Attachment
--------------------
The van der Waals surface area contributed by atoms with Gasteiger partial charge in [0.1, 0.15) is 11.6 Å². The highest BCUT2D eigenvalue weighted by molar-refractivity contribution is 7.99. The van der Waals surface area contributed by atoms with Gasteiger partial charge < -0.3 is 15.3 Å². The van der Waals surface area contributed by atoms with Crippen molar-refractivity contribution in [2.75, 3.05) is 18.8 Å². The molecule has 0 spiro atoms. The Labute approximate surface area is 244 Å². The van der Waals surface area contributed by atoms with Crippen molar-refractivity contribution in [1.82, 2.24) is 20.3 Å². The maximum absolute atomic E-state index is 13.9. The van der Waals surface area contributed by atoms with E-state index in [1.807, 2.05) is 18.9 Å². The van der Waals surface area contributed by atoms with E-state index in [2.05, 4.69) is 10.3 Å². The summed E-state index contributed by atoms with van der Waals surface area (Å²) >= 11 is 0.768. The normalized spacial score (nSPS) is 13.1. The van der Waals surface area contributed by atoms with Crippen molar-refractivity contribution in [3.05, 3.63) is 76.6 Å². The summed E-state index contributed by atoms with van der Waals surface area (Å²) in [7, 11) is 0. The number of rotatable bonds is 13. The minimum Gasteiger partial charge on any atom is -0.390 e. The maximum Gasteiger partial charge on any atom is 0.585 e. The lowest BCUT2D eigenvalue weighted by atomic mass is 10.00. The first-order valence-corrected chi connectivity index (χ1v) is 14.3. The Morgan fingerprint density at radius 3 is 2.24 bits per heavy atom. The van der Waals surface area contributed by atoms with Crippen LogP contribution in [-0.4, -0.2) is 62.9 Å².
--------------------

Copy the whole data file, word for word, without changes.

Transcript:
The van der Waals surface area contributed by atoms with Gasteiger partial charge in [0.1, 0.15) is 11.6 Å². The highest BCUT2D eigenvalue weighted by molar-refractivity contribution is 7.99. The van der Waals surface area contributed by atoms with Gasteiger partial charge < -0.3 is 15.3 Å². The van der Waals surface area contributed by atoms with Crippen molar-refractivity contribution in [2.75, 3.05) is 18.8 Å². The molecule has 0 spiro atoms. The Labute approximate surface area is 244 Å². The van der Waals surface area contributed by atoms with Crippen molar-refractivity contribution in [1.82, 2.24) is 20.3 Å². The maximum absolute atomic E-state index is 13.9. The van der Waals surface area contributed by atoms with E-state index in [1.807, 2.05) is 18.9 Å². The van der Waals surface area contributed by atoms with E-state index in [2.05, 4.69) is 10.3 Å². The summed E-state index contributed by atoms with van der Waals surface area (Å²) >= 11 is 0.768. The normalized spacial score (nSPS) is 13.1. The van der Waals surface area contributed by atoms with Crippen molar-refractivity contribution in [3.05, 3.63) is 76.6 Å². The summed E-state index contributed by atoms with van der Waals surface area (Å²) in [7, 11) is 0. The number of rotatable bonds is 13. The minimum Gasteiger partial charge on any atom is -0.390 e. The maximum Gasteiger partial charge on any atom is 0.585 e. The lowest BCUT2D eigenvalue weighted by atomic mass is 10.00. The first-order valence-corrected chi connectivity index (χ1v) is 14.3. The Morgan fingerprint density at radius 3 is 2.24 bits per heavy atom. The van der Waals surface area contributed by atoms with Crippen LogP contribution in [-0.4, -0.2) is 62.9 Å².